Land-based wind farms tend to create peak outputs at night when demand is lowest. The new model’s offshore combination could provide a more-consistent stream of power, to better match peak productivity with peak demand, and cut the frequency of no-power events—where individual wind farms are producing zero electricity—in half. The study, said Mark Z. Jacobson, the papers senior author, “should be seen as a tool for energy planners to better inform their renewable energy decisions across a densely populated area.”
Offshore wind isn’t a new idea. But currently there aren’t any offshore wind farms in the United States. Knowing the most productive place to put them might be the first step. After all, energy sources—whether they be coal mines, solar panels or wind turbines—obey the first three rules of real estate: location, location, location.
— Matt Skenazy
Obama’s Pacific Pivot: Day One
4:05 p.m. PDT, April 6, 2012
One hundred eighty U.S. Marines landed on the Australian north coast on Tuesday. Should China be worried? The move appears to fit with the much-discussed American military and diplomatic build-up around the Pacific Rim. It sure looks like a message to Beijing, but America’s ambassador to Australia, Jeffrey Bleich, denied it.
“There’s this kind of sexy, fun narrative that you hear from pundits and others trying to suggest this is about China, but it’s not,” said Bleich it on Sky TV over the weekend, as The New York Times reported.
Hard to square his comments with the rapid reorientation of the U.S. foreign policy apparatus towards the re-invigorated Asian power. Just take the astonishment this week at a report released by the Brookings Institute claiming China’s leadership sees itself as the long-term favorite in a head-on competition with the United States for hegemony.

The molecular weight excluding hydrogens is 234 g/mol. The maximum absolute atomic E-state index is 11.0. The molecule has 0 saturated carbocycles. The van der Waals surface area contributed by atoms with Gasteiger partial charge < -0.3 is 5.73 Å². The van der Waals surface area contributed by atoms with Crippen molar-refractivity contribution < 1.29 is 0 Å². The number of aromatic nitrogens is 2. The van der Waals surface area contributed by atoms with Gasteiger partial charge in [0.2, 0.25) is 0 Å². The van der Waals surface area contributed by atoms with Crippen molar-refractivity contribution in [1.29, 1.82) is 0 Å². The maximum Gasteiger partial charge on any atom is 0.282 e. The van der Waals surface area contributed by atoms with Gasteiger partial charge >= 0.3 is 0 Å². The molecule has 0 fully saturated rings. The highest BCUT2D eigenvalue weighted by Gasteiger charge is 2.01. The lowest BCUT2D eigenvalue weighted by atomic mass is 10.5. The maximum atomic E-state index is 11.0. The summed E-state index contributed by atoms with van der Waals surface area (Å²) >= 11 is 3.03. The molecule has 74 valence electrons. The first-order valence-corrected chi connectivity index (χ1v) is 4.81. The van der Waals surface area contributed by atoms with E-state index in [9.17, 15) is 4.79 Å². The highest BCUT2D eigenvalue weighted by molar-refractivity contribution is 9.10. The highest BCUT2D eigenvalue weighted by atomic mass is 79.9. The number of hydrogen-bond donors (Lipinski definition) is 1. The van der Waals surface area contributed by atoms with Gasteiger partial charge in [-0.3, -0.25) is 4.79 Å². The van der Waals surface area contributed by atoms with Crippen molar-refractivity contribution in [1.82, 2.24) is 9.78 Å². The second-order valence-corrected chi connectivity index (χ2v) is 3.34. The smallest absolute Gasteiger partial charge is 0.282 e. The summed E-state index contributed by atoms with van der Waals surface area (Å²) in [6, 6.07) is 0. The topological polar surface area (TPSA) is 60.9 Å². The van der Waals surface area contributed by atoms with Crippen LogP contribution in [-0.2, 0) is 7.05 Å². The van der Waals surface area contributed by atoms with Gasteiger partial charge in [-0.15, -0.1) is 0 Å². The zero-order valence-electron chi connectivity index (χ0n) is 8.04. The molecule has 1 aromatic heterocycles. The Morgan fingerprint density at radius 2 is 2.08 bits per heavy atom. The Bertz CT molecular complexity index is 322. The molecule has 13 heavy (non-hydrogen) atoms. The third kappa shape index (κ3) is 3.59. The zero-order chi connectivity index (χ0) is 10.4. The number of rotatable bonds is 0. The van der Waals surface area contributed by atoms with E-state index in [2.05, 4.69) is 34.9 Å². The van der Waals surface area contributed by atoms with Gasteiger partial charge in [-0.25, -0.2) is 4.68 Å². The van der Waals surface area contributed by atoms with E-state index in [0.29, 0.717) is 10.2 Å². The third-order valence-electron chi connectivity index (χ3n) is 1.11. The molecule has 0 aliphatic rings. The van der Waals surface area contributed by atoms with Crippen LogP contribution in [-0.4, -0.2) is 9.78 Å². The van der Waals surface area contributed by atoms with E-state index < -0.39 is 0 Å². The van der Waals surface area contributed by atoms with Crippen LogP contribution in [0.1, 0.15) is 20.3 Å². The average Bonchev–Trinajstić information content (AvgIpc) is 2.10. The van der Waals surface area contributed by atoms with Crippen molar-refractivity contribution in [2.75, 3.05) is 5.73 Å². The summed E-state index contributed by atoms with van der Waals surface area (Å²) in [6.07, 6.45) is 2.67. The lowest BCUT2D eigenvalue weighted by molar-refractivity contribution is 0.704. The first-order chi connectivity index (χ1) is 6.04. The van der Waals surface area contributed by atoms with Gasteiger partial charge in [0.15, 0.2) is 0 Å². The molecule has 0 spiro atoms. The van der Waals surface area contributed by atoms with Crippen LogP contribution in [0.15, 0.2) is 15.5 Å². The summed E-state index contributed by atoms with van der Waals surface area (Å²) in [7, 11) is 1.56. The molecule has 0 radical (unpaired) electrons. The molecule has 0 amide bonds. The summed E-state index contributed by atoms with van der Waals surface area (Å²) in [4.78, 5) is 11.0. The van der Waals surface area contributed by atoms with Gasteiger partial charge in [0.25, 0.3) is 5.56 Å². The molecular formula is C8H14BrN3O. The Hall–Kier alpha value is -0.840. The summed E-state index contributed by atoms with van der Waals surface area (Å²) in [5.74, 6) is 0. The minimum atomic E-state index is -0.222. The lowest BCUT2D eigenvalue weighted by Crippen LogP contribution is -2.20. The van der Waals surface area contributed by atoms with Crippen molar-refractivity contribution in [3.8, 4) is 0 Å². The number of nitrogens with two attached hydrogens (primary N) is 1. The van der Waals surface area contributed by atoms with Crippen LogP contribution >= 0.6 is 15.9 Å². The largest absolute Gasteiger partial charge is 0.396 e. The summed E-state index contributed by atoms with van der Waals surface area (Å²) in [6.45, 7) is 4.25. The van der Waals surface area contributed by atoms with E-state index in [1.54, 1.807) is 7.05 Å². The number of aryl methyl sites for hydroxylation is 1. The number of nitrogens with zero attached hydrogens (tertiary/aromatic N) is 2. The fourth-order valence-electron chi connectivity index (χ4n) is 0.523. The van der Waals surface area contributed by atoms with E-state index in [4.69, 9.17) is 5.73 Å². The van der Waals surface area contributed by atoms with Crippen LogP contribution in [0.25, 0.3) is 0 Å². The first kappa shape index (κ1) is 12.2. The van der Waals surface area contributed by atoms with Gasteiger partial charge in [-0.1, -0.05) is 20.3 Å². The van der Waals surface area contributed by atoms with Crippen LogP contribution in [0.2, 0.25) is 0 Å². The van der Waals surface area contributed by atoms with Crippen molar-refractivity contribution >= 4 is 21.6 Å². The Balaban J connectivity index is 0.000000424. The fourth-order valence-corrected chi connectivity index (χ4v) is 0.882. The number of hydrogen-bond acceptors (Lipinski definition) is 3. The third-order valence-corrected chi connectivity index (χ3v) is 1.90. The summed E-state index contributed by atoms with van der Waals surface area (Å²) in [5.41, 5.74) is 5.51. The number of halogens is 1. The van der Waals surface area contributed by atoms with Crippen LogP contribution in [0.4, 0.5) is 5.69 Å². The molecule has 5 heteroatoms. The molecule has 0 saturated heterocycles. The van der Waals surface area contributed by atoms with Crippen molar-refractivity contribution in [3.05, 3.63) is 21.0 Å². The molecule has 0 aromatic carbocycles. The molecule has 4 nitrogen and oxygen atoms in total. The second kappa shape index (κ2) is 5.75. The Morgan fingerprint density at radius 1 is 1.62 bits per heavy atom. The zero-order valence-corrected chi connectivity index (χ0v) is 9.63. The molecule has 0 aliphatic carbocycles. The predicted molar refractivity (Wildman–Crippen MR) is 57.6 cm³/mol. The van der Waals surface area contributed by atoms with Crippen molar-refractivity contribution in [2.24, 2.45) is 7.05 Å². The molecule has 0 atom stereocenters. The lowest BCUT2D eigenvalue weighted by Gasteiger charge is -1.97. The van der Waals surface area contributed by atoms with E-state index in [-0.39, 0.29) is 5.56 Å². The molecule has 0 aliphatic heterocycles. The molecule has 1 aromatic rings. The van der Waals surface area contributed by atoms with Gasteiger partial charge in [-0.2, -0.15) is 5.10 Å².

We asked Bruce Cumings, a Korea expert who recently authored Dominion From Sea to Sea: Pacific Ascendancy and American Power, his thoughts.
“If you believe [the ambassador], you probably also think you down pheasants by pointing right at them,” replied Cumings.
“In fact this ‘pivot’ is part of a series of defense policy moves that amount to the most significant transformation of the American military position in the world since the Soviet Union collapsed. Perhaps this new defense posture may even rework the post-World War II order itself, founded on Atlanticism and NATO. If we are witnessing the dwindling of Europe, a withdrawal from insoluble Middle East and South Asian crises (Iraq and Afghanistan), the pull of a growing China, and an America turning around to face the Pacific rather than the Atlantic, this is no small matter.”
The context Cumings offered made it sound reasonable to believe that this day in Darwin might someday be seen as a pivotal bookend to Nixon’s trip to China, 40 years ago last month.
“For the half-century after Pearl Harbor wars both hot and cold kept Western Europe and the U.S. tied in a close embrace,” he said. “Today, however, President Obama appears to have a different pheasant in his sights — the PRC — and he is leading his quarry by surrounding him with new policies and arrangements starting from Burma and going all the way around Southeast and East Asia, even to North Korea (with whom Obama made an important agreement on Leap Day 2012). Eventually we may look back on Darwin as the symbol of a new ‘Pacificism’ in American foreign policy.”
Look for Cumings’ in-depth analysis of the “Pacific pivot” in the upcoming inaugural issue of Pacific Standard.
— Michael Fitzgerald
Tracing Chocolate Easter Bunnies
1:05 p.m. PDT, April 6, 2012
In honor of the sweetest holiday this weekend: If the United States really wants to maintain its title as global hegemon it’s really going to have to do a better job competing in the crucial chocolate market with cocoa behemoths like the Ivory Coast and the Netherlands. Another web gem from the excellent Datablog at The Guardian newspaper’s site, which not only offers its own graphic but lets you download the underlying spreadsheet and make your own yummy visualization. The blog is part of a larger data empire — the Data Store — at the paper.
— Michael Fitzgerald
‘Maker’ Industries Still Making U.S. Jobs
12:20 p.m. PDT, April 4, 2012
Economic peril still lurks. And yet, manufacturing expanded again last month, at its fastest rate since before the recession in key industries. Fifteen of 18 reported improvement, including mining, steel, and other metal production, oil and gas, autos, and furniture.